Fantastic profile of Cook. He truly seems to be the type of leader you, I, should aspire to be.
New version of an app I use almost every day. Fantastic week for good software.
800 filters for
$0.99 in a well designed package? Uh, yes please, and thank you very much.
I can attest to these being delicious.
Arment too let his fear be known: “I’m scared of having damaged my relationship with Apple.” It is highly interesting that Arment of all people now regrets and fears having criticized Apple, considering that six years earlier, he was not so afraid of throwing punches at the company.
Interesting post all around about how people criticize Apple.
Really sweet new Mac app which provides a dead simple way to put your app screenshots on beautiful images. Very nice work, and a great pricing model too.
If you work on apps, add this to list.
Yours truly, in my review of the 2010 MacBook Air:
The computer is so light that when sitting on the couch cushion and charging I am not at all confident that the MagSafe would release before the computer would get yanked to the floor. I thankfully have yet to test this in the “real world” but in giving it a few tugs it seems to be that 60% of the time the MagSafe pops loose. It really depends on the material the Air is sitting on as the lack of weight in the machine means that it needs some friction to help that MagSafe release without pulling the Air to the ground.
Puts things in perspective a bit.
(Apologies for the missing images, I’ll have to search for those.)
The dumbwatch industry’s best hopes are either their own successful lines of Android Wear watches, or praying that the overlap between their customers and smartwatch buyers doesn’t get very big.
Oh, yeah, no. I'm guessing Marco isn't a watch person. Which really isn't that hard of a guess to make given that he uses the term “dumbwatch” — a term akin to 'iTouch'.
While on the topic of blogging, I couldn’t agree with this post more.
I’m actually quite tired of talking about what we call blogs, or don’t call them. Or the permalink structure, or who gives a shit.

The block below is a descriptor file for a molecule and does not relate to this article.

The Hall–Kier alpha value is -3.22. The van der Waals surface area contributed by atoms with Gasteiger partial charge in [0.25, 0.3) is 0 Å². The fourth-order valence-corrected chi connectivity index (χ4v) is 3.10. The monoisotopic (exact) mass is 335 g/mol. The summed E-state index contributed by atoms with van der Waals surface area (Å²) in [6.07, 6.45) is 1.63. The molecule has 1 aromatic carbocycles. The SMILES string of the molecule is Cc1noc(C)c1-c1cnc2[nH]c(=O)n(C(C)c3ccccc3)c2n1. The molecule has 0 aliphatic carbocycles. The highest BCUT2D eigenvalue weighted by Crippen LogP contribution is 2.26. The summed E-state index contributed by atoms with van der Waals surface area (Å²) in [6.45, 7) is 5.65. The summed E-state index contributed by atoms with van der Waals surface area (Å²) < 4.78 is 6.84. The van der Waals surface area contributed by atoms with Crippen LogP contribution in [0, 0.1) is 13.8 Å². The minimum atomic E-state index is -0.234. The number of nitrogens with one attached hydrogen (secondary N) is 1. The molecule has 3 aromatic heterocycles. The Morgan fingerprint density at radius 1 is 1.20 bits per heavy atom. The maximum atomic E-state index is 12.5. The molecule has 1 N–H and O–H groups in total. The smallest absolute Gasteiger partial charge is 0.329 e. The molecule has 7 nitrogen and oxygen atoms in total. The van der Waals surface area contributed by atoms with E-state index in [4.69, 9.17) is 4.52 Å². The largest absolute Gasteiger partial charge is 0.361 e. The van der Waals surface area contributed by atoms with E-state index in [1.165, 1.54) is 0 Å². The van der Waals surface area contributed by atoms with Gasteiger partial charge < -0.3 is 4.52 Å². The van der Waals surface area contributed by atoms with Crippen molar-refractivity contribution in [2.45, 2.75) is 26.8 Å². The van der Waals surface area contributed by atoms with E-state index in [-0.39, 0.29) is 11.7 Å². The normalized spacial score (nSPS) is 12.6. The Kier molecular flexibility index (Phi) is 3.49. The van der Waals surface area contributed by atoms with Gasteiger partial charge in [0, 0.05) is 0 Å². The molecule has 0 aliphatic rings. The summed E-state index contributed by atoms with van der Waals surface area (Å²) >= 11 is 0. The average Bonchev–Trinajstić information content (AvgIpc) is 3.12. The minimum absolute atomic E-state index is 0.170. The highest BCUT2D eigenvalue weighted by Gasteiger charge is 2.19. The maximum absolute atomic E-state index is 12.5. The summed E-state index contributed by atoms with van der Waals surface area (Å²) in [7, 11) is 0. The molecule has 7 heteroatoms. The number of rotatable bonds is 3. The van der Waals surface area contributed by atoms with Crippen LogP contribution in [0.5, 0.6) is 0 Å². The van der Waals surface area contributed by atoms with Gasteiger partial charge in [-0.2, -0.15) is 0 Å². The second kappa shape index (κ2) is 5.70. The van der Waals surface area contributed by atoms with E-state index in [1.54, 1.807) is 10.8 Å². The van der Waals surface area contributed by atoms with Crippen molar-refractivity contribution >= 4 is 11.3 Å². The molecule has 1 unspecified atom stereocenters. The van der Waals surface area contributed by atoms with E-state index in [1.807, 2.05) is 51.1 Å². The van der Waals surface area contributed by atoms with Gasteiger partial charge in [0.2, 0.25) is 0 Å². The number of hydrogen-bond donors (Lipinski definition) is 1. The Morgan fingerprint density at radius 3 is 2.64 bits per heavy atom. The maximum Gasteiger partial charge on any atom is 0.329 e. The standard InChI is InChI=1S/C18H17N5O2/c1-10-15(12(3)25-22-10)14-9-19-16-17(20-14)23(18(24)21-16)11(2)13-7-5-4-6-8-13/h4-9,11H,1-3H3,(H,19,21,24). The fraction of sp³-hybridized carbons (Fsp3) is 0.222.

When people ask me what I do, outside of work, I tell them I write. When they ask what I write I tell them I write a blog. If they laugh I tell them the cold hard stats, just as I tell the world.
At that point they either shut up, or fuck off, either one I am fine with.1
I link to Josh only because that was the tab that was open, and he’s way to nice to use “fuck off” and it really needed to be said here. ↩
In rural Brazil, residents tended to fall asleep around 9:20 and wake up around 6:30. In comparison, the hyper-connected citizens of London went to bed closer to midnight (11:15 PM) and wake up at 8:30 AM.
Sarah Frier and Eric Newcomer:
Here’s the secret to how Silicon Valley calculates the value of its hottest companies: The numbers are sort of made-up.
That’s basically all you need to read there.
I could go on, but I won't. The next time I hear someone refer to an Apple Watch with a price that starts at $349 as expensive compared to the Pebble Time – which hasn't shipped yet either, by the way – I'm just going to shake my head and walk away. There's no fighting stupid.
MG Siegler on the new MacBook:
I can’t recall the last time I used a machine that wasn’t powerful enough to handle everything on the web (insert Adobe Flash joke here), but it was definitely more than two years ago. I’m sure I’ll be fine with this new machine.
I didn’t even realize I came across so hateful to snooze buttons. Live and learn.
Fun interview and I am honored to be amongst the others on that site.
Finally—the biggest problem of all—the app’s damn name is so long that is displays as “Google Cal…” on the homescreen, which is absolutely hideous. Unusably hideous.
The idea of taking a whole class to a computer room with outdated equipment, once a week to practice their typewriting skills and sending them back to the classroom 40 minutes later, is obsolete. Computers or technology shouldn’t just be a specific subject, that’s not sufficient anymore but rather it should be an integral part of all the subjects and built into the curriculum.
I’m convinced leaders who develop a habit of thanking those they lead — recognizing sacrifice, effort, and thought — benefit even more than the recipient.
Without the iPad, my grandparents would've continued living their lives disconnected from the wonders of the internet and modern technology. It has empowered – not intimidated – them to embrace how technology can improve their lives.
I can echo many of these sentiments over three sets of grandparents in our family. My grandfather spends hours each day looking at new photos we post to iCloud, and prints the ones he wants. He likes stuff all over Facebook, while my grandmother watches Japanese news from her hometown — live.
On my wife's side her grandfather FaceTimes almost everyday at lunch. Another likes and comments on photos in iCloud constantly.
I've spent hours with them fixing routers and computers in the past. But with iOS they've fixed things themselves and have been empowered to try what they want without waiting for me.
I tell them one thing when it comes to iOS (after I get the first backup done in iCloud): don't be afraid to do, press, install, or try anything. There's nothing you can break which I can't easily tell you how to fix over the phone.
I've never been called in to fix something that took more than a moment. I love it, and I know they do.